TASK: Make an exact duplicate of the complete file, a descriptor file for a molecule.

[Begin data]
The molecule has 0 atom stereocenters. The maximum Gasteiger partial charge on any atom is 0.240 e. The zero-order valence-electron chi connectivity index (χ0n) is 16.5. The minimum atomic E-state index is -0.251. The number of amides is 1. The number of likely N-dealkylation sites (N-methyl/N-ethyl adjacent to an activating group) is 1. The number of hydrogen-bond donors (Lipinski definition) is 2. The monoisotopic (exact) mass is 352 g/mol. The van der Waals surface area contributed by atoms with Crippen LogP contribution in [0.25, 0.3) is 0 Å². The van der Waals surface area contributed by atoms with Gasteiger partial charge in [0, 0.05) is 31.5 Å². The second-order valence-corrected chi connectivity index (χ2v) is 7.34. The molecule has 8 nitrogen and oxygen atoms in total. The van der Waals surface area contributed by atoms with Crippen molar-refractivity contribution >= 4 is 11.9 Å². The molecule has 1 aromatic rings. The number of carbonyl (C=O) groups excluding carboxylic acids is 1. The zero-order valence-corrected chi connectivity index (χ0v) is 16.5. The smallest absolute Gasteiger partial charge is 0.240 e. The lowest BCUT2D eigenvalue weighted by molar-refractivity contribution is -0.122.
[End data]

The molecule has 0 atom stereocenters. The maximum Gasteiger partial charge on any atom is 0.240 e. The zero-order valence-electron chi connectivity index (χ0n) is 16.5. The minimum atomic E-state index is -0.251. The number of amides is 1. The number of likely N-dealkylation sites (N-methyl/N-ethyl adjacent to an activating group) is 1. The number of hydrogen-bond donors (Lipinski definition) is 2. The monoisotopic (exact) mass is 352 g/mol. The van der Waals surface area contributed by atoms with Crippen LogP contribution in [0.25, 0.3) is 0 Å². The van der Waals surface area contributed by atoms with Gasteiger partial charge in [0, 0.05) is 31.5 Å². The second-order valence-corrected chi connectivity index (χ2v) is 7.34. The molecule has 8 nitrogen and oxygen atoms in total. The van der Waals surface area contributed by atoms with Crippen molar-refractivity contribution >= 4 is 11.9 Å². The molecule has 1 aromatic rings. The number of carbonyl (C=O) groups excluding carboxylic acids is 1. The zero-order valence-corrected chi connectivity index (χ0v) is 16.5. The smallest absolute Gasteiger partial charge is 0.240 e. The lowest BCUT2D eigenvalue weighted by molar-refractivity contribution is -0.122.